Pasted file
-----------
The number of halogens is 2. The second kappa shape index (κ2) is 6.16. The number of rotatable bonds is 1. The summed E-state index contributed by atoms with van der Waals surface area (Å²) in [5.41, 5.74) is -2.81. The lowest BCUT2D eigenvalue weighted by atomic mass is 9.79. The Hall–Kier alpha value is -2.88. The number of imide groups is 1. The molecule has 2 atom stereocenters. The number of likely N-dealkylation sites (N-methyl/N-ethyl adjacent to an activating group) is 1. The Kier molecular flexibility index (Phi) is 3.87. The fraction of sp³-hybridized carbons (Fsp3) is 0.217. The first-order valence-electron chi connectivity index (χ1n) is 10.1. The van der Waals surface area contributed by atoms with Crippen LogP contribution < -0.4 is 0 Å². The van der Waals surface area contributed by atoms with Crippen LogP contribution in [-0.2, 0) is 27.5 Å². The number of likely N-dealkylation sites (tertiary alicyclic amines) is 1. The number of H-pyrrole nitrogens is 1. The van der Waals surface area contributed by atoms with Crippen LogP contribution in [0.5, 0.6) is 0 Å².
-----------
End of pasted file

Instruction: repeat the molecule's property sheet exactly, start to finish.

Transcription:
The number of halogens is 2. The second kappa shape index (κ2) is 6.16. The number of rotatable bonds is 1. The summed E-state index contributed by atoms with van der Waals surface area (Å²) in [5.41, 5.74) is -2.81. The lowest BCUT2D eigenvalue weighted by atomic mass is 9.79. The Hall–Kier alpha value is -2.88. The number of imide groups is 1. The molecule has 2 atom stereocenters. The number of likely N-dealkylation sites (N-methyl/N-ethyl adjacent to an activating group) is 1. The Kier molecular flexibility index (Phi) is 3.87. The fraction of sp³-hybridized carbons (Fsp3) is 0.217. The first-order valence-electron chi connectivity index (χ1n) is 10.1. The van der Waals surface area contributed by atoms with Crippen LogP contribution < -0.4 is 0 Å². The van der Waals surface area contributed by atoms with Crippen LogP contribution in [-0.2, 0) is 27.5 Å². The number of likely N-dealkylation sites (tertiary alicyclic amines) is 1. The number of H-pyrrole nitrogens is 1. The van der Waals surface area contributed by atoms with Crippen LogP contribution in [0.5, 0.6) is 0 Å².